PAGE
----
The next parameters are the temperature power factor and the temperature of the module under NCOT conditions. The first informs us of the percentage reduction in the panel's output while its temperature increases by each 1*C from the temperature of laboratory conditions, i.e. 25*C. The temperature of the module under NCOT conditions tells us what temperature the panel will reach when operating under near real conditions.

It is worth remembering to follow the temperature power factor close to zero, and the temperature of the module under NCOT conditions should reach as low as possible, with a maximum of 45*C.

Photovoltaic panels lose their efficiency over time, the first years of their operation are 2-3% efficiency loss, the following years are about 0.6% loss per year. In this case, special attention should be paid to the linear power guarantee. By linear power guarantee is meant the minimum panel efficiency achieved at a given time. The standard is for efficiency to rank at 80% after 25 years of operation. In practice, if the efficiency of photovoltaic panels falls below 80% before 25 years, compensation can be claimed. In doing so, it is important to remember that a linear power guarantee is not a product guarantee. If the panels stop working, the manufacturer's warranty remains.

Energy generation from photovoltaic panels

We learned about the relationship between the type of semiconductor and the efficiency of converting solar energy into electricity. We also know which parameters to pay special attention to, which type of panels will be best for our installation and weather conditions and more. But how does the photovoltaic phenomenon occur in practice and what does it consist of?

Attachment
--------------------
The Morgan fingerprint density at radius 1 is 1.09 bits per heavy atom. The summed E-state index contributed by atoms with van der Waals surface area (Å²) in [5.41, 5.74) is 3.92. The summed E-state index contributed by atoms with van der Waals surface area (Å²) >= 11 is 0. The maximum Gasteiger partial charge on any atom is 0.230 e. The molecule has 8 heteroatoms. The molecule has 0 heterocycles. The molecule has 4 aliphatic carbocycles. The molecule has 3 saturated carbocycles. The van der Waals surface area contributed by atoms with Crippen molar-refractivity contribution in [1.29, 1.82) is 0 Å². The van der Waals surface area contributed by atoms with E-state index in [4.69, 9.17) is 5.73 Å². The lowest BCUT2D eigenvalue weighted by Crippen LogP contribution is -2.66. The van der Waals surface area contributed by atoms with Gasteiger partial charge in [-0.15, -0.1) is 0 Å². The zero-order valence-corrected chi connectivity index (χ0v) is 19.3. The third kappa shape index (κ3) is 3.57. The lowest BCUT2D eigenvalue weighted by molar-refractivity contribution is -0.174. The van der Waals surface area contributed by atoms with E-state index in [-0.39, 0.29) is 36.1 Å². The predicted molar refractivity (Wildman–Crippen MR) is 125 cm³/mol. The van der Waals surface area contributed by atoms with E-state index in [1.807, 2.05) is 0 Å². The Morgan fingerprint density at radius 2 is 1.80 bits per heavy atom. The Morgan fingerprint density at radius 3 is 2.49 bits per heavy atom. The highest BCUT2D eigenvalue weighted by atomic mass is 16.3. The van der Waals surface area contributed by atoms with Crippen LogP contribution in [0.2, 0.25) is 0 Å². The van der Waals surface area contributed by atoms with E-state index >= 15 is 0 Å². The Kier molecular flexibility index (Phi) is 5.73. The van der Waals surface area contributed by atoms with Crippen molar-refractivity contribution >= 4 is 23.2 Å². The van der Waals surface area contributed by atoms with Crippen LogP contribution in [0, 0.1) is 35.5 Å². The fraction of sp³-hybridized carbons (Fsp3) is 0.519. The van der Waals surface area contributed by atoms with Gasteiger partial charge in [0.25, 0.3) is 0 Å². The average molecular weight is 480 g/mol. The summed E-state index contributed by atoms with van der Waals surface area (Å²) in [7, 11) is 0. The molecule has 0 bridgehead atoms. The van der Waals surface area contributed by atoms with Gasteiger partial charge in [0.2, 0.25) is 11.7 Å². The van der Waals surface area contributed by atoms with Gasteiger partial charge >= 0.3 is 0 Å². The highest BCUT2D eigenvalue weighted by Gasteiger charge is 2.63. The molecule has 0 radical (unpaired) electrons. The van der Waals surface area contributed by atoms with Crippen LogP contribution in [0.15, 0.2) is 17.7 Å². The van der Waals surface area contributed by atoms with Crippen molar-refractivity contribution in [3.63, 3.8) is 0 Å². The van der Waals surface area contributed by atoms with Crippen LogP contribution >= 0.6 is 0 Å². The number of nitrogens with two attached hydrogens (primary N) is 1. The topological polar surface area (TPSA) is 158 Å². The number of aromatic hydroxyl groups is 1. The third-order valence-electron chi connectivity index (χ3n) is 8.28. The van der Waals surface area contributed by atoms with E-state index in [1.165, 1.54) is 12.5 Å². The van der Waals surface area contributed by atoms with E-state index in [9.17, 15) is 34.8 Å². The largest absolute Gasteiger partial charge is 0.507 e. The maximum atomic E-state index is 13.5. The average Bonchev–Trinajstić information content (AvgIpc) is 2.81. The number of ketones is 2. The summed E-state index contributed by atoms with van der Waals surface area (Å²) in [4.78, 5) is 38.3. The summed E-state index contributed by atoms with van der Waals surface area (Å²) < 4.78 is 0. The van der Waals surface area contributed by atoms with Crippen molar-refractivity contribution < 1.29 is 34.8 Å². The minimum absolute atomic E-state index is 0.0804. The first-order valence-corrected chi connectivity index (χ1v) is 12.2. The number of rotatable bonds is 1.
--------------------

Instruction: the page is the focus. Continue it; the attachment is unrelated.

In this case, it is necessary to take a closer look at the structure of the cell itself, which consists of two layers of semiconductor. One of them is built by atoms having a higher number of electrons on the last shell, which makes it characterized by a negative charge (n-type layer). The second is built by atoms that have electron vacancies - these are called "electrons. holes (p-type layer). This layer has a positive electrical charge. The boundary of these two layers is where atoms from the n-type layer "donate" extra electrons to atoms from the p-layer by replenishing their holes. Thus, a p-n junction is formed, consisting of atoms with an inert electrical charge.

Electricity is produced in the cell only when sunlight falls on it. Solar rays are photons that have a portion of energy that, on reaching the cell, is absorbed by electrons located on the last of the electron shells of silicon atoms at the p-n junction. Electrons, as a result of the energy supplied, are precipitated from the shells and circulate through the semiconductor material (silicon) in the n-type layer. At the same time, the number of atoms with holes increases in the p-type layer. This results in the formation of a charge difference on the two layers - the voltage phenomenon occurs. Free electrons from the n layer seek to refill holes in atoms located in the p layer. The role of the insulator in this case is played by the p-n junction. Closing the electrical circuit (by connecting the receiver to the photovoltaic cell) will cause free electrons to flow toward atoms with a positive charge. This is how current is generated, and its intensity is proportional to the intensity of solar radiation, as well as the area of the photovoltaic cell.

In the next step, the resulting direct current goes to the inverter, converting it to alternating current. This makes it possible to power our household appliances and consumer electronics with electricity.